• SweatingGin||

    Look, the only reason anyone is opposed to going to war to back up the president's empty rhetoric is RACISM.

  • Doctor Whom||

    Also, in response to any criticism of Obama's foreign policy, I must point out that -- OMG, Miley Cyrus!

  • DontShootMe||

    I must admit, that is a very large tongue.

  • XM||

    Large and freakishly white.

  • ||

    Carter's foriegn policy was pretty inept, but it was more bumbling with a healthy dose of naiveté. Carter himself was always a pretty humble guy who really never forgot about growing up dirt poor in the South.

    Obama is pure arrogance personified.

  • CampingInYourPark||

    Carter's foriegn policy was pretty inept, but it was more bumbling with a healthy dose of naiveté

    See: Arab Spring

    Carter himself was always a pretty humble guy who really never forgot about growing up dirt poor in the South.

    "James Earl Carter, Jr., was born at the Wise Sanitarium on October 1, 1924, in the tiny southwest Georgia city of Plains, near Americus. The first president born in a hospital, he is the eldest of four children of James Earl Carter and Bessie Lillian Gordy. Carter's father was a prominent business owner in the community, and his mother was a registered nurse."

    Apparently, we have different definitions of "dirt poor"

  • ||

    I saw him on Charlie Rose talking about growing up poor and working in the fields as a kid many years ago. Maybe he was lying. Or maybe his family got more successful later on.

  • John||

    He was shading the truth. I am sure Carter did work in the fields when he was a kid. But that wasn't because his parents were poor by the standards then. That was because everyone rich and poor back then expected their kids to work. I think he was solidly upper middle class. But back then, even the upper middle class were taught the value of work and humility. Now, not so much.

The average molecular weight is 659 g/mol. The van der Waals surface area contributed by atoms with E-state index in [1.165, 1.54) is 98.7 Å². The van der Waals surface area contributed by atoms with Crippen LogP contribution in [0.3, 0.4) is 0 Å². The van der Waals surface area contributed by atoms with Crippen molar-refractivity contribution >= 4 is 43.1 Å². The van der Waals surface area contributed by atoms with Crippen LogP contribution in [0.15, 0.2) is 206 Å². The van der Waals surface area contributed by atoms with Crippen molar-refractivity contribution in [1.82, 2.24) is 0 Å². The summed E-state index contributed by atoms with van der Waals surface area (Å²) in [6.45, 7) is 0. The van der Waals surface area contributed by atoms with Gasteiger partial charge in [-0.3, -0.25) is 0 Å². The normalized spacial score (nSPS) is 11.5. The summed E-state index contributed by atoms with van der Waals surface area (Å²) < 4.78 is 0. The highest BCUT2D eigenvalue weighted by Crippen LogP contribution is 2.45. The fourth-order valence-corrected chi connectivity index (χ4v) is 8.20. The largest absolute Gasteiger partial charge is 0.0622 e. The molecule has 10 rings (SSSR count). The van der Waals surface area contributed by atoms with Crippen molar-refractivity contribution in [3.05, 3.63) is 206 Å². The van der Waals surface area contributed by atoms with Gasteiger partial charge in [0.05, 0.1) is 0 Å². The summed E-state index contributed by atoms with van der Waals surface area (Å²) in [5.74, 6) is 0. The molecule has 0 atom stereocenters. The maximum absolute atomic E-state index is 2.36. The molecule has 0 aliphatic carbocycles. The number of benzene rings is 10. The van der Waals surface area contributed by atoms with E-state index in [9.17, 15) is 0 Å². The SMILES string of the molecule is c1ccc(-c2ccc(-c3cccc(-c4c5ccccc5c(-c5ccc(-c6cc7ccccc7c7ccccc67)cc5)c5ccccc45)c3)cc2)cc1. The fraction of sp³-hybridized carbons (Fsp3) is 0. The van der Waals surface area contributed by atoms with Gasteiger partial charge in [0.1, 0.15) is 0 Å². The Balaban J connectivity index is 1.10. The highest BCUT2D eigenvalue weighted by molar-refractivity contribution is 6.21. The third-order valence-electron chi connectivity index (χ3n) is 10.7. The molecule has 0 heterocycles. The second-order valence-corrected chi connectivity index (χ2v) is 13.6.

• sarcasmic||

    How can someone today teach their kids to work? It's practically illegal.

  • John||

    It is illegal. And yeah, it is a problem. I saw one of my neighbors teaching his second grade son how to mow the lawn the other day. In a neighborhood where everyone hires Mexicans to do that sort of thing, it made me feel a little better about society.

  • ||

    Perhaps, yes. I honestly can't recall if he portrayed himself as poor, that's just my impression these many years later. I think one of the points he was making was about segregation and how he used to work alongside poor blacks growing up.

  • John||

    The Jim Crow South was a strange place. The same people who obsessed about segregating water fountains, let black women basically raise their kids.

  • wareagle||

    The same people who obsessed about segregating water fountains, let black women basically raise their kids.

    absolutely true. My wife's mother was bawling all over when her black nanny died; barely a sniffle at her own mother's passing. And poor whites worked alongside poor blacks every day.

  • CampingInYourPark||

    Perhaps, yes. I honestly can't recall if he portrayed himself as poor, that's just my impression these many years later. I think one of the points he was making was about segregation and how he used to work alongside poor blacks growing up.

    There is no segregation on a farm. The job has to be done and what shade your skin is has nothing to do with it. Working alongside someone does more to eliminate prejudice than anything I can think of.

  • Ted S.||